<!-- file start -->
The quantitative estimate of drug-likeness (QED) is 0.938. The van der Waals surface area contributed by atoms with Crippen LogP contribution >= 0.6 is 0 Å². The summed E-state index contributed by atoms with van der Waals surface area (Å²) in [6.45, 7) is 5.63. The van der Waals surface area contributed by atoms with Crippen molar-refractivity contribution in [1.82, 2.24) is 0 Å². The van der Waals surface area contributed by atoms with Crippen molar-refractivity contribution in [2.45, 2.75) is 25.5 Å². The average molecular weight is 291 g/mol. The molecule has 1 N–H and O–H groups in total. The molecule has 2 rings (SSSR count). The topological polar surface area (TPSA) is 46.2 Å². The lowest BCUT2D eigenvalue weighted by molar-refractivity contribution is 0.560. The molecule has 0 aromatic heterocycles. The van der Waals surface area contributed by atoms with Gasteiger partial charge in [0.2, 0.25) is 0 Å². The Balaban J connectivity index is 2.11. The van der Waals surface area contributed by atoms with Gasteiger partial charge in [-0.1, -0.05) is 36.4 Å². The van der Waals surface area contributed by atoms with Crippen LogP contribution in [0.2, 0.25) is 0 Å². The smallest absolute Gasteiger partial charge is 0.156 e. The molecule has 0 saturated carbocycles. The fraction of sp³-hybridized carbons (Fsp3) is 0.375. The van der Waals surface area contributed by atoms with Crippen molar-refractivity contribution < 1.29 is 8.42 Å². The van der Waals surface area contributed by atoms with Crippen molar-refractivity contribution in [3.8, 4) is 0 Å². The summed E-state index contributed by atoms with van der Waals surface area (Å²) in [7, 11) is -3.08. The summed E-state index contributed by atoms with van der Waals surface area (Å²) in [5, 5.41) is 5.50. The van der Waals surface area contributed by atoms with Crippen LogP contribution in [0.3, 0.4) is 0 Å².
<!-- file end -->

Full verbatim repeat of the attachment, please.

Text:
The quantitative estimate of drug-likeness (QED) is 0.938. The van der Waals surface area contributed by atoms with Crippen LogP contribution >= 0.6 is 0 Å². The summed E-state index contributed by atoms with van der Waals surface area (Å²) in [6.45, 7) is 5.63. The van der Waals surface area contributed by atoms with Crippen molar-refractivity contribution in [1.82, 2.24) is 0 Å². The van der Waals surface area contributed by atoms with Crippen molar-refractivity contribution in [2.45, 2.75) is 25.5 Å². The average molecular weight is 291 g/mol. The molecule has 1 N–H and O–H groups in total. The molecule has 2 rings (SSSR count). The topological polar surface area (TPSA) is 46.2 Å². The lowest BCUT2D eigenvalue weighted by molar-refractivity contribution is 0.560. The molecule has 0 aromatic heterocycles. The van der Waals surface area contributed by atoms with Gasteiger partial charge in [0.2, 0.25) is 0 Å². The Balaban J connectivity index is 2.11. The van der Waals surface area contributed by atoms with Gasteiger partial charge in [-0.1, -0.05) is 36.4 Å². The van der Waals surface area contributed by atoms with Crippen LogP contribution in [0.2, 0.25) is 0 Å². The smallest absolute Gasteiger partial charge is 0.156 e. The molecule has 0 saturated carbocycles. The fraction of sp³-hybridized carbons (Fsp3) is 0.375. The van der Waals surface area contributed by atoms with Crippen molar-refractivity contribution < 1.29 is 8.42 Å². The van der Waals surface area contributed by atoms with Crippen molar-refractivity contribution in [3.8, 4) is 0 Å². The summed E-state index contributed by atoms with van der Waals surface area (Å²) in [7, 11) is -3.08. The summed E-state index contributed by atoms with van der Waals surface area (Å²) in [5, 5.41) is 5.50. The van der Waals surface area contributed by atoms with Crippen LogP contribution in [0.3, 0.4) is 0 Å².